Abenomics Could Widen Japan's Income Gap

New economic policies have enriched some Japanese—at a cost
Japanese Prime Minister Shinzo Abe Photograph by Tomohiro Ohsumi/Bloomberg

Tomoko Kawamura, 33, a pharmaceutical company worker in Tokyo, bought a Louis Garneau bicycle costing about 50,000 yen ($510) and a 100,000 yen MacBook Air laptop with proceeds from stock investments this year. She owns a one-bedroom apartment in Tokyo’s well-heeled Meguro district. “I’m enjoying the benefits of Abenomics,” says Kawamura.

Eight hundred kilometers (500 miles) away in Ehime prefecture, Miyoko Yamazaki, 81, struggles to cover the rising cost of gasoline for her regular hospital trips. “Prices are going up, making our lives tougher,” says Yamazaki, a retired taxi driver who owns no stocks or property. “I don’t really feel that the economy is booming.”

In a recent speech in London about his mix of stimulus, loose monetary policy, deregulation, and tax hikes, Japanese Prime Minister Shinzō Abe evoked the late Margaret Thatcher when he repeated her slogan “there is no alternative.” One of the possible byproducts of Abenomics: a Thatcherite division of wealth.

“Abenomics, at least in its initial stage, is rewarding those who have assets, and the gap between the haves and the have-nots is widening,” says Soichi Okuda, chief economist at Sumitomo Shoji Research Institute, a think tank owned by Sumitomo, Japan’s fourth-biggest trading house. Deepening disparities would change a society that has prided itself on income equality.

In a June speech to the Research Institute of Japan, Abe highlighted the observations made a century and a half ago by the first U.S. ambassador to Japan, Townsend Harris. The ambassador wrote in his diary: “They are all fat, well-clad, and happy looking, but there is an equal absence of any appearance of wealth or poverty—a state of things that may perhaps constitute the real happiness of a people.” The average income of Japan’s richest 10 percent is 4.5 times higher than that of the lowest 10 percent, compared with 15.9 times higher in the U.S. and 13.8 in the U.K., according to the United Nations’ 2007-2008 Human Development Report.

A tax increase may nudge that balance in the other direction. Disposable income for a typical family of four—a company employee with annual earnings of 5 million yen, a housewife, and two children—will drop to 4.03 million yen in 2016, according to Shungo Koreeda, of the Daiwa Institute of Research. That takes into account the plan to increase the sales tax in April 2014 to 8 percent from 5 percent. A further increase to 10 percent is set for 2015. “The sales tax will probably have a severe impact on low-income families with a lot of children and pensioners who don’t own a house or assets,” says Koreeda. “It will be necessary to provide support for those people.”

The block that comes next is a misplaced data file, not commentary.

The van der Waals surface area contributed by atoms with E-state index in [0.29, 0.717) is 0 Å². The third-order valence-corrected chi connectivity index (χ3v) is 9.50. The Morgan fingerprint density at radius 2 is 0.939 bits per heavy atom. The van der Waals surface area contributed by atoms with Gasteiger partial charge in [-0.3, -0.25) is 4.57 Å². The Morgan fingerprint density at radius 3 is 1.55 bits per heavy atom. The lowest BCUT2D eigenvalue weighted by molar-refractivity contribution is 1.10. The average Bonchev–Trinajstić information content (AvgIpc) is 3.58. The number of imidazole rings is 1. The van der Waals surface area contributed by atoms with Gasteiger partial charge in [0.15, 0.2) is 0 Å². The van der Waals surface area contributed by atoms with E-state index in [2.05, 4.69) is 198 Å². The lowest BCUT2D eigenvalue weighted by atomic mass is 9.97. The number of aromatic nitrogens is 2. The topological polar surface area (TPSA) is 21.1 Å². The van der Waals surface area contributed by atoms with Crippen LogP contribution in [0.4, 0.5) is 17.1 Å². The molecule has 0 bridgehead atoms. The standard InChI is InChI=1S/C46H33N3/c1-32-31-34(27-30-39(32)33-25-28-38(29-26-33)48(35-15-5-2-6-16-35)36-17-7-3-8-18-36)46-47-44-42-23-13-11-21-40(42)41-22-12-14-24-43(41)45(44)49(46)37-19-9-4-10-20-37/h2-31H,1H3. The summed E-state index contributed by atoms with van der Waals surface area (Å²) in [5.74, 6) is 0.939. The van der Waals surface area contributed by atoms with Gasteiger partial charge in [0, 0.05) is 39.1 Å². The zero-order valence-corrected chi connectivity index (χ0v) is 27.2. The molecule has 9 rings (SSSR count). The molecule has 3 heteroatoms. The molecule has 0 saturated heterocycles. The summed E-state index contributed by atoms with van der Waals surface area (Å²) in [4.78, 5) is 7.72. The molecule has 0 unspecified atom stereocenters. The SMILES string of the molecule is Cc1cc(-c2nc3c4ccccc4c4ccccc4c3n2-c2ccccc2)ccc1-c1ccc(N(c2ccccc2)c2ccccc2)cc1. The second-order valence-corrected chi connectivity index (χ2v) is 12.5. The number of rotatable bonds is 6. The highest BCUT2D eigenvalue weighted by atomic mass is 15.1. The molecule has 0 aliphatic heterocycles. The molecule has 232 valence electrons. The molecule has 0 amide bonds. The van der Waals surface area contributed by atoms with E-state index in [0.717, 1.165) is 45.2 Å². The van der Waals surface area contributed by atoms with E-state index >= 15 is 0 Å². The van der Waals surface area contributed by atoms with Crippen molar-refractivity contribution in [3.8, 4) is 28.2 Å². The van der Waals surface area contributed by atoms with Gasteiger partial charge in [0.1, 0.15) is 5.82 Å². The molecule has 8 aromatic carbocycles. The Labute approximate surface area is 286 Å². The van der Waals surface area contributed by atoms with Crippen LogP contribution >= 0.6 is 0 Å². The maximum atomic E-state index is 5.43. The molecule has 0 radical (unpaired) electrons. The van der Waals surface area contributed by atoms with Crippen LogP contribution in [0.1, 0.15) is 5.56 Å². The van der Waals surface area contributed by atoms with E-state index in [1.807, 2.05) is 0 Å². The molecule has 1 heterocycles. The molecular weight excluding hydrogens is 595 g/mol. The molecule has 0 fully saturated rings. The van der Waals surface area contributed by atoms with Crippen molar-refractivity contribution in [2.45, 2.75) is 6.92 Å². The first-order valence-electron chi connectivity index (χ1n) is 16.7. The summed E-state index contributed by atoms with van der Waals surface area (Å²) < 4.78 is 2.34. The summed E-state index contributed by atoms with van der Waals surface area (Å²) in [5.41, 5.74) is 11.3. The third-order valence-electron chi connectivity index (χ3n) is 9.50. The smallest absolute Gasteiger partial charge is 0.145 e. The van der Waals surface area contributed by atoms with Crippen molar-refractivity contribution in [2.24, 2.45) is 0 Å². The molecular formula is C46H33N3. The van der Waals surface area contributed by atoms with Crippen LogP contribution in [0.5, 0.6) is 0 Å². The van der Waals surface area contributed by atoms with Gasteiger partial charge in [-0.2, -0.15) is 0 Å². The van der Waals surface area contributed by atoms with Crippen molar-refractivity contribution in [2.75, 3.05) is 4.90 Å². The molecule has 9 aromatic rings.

Yamazaki has to drive about 150 kilometers a month to see doctors, and higher gasoline prices are eating into her pension. Gas prices rose to 161 yen per liter in September, the highest level since 2008, government data show. That’s in part because of an 11 percent decline in the value of the yen against the dollar since January. The weaker yen boosts the costs of imported oil.

After years of deflation, prices are starting to rise. Consumer prices increased 0.8 percent in August from a year earlier, the fastest pace since November 2008. Inflation could rise 2.8 percent in the 2014 fiscal year beginning April 1 because of the sales tax increase.

MOS Food Services said in September it would raise the price of hamburgers at its restaurants for the first time in five years. Yakult Honsha, a maker of fermented milk products, announced in the same month it would replace one of its drinks with a version that costs 14 percent more—its first price increase in 22 years. In August, Sake maker Nihonsakari raised prices for the first time in 19 years for its version of the national tipple.

For property owners in major cities, price gains are boosting wealth. Land prices as of July 1 in Japan’s three largest cities—Tokyo, Osaka, and Nagoya—rose for the first time in five years. “Looking at the office-building market in central Tokyo, I feel that Abenomics is taking off and the economy is picking up,” says Sachiko Wakabayashi, who works for a real estate agent in Tokyo. Takashi Ishizawa, chief real estate analyst at Mizuho Securities, says land prices will continue to rise in the larger cities, where rents will also begin to climb.

The prime minister wants Japanese companies to raise wages to help households cope with inflation. Instead, regular wages, excluding overtime and bonuses, fell 0.6 percent in August from a year earlier, extending the longest slide since 2010 to 15 months.

Kawamura has seen her bonus cut. But the stocks she bought in department store operator Marui Group and CMIC Holdings, a medical research service provider, made up for the cut by more than doubling in a year. “Profits from stock investment are sort of making up for the decline in my bonus,” she says. “About 80 or 90 percent of my money is in bank savings, but I want to increase my investment in stocks.”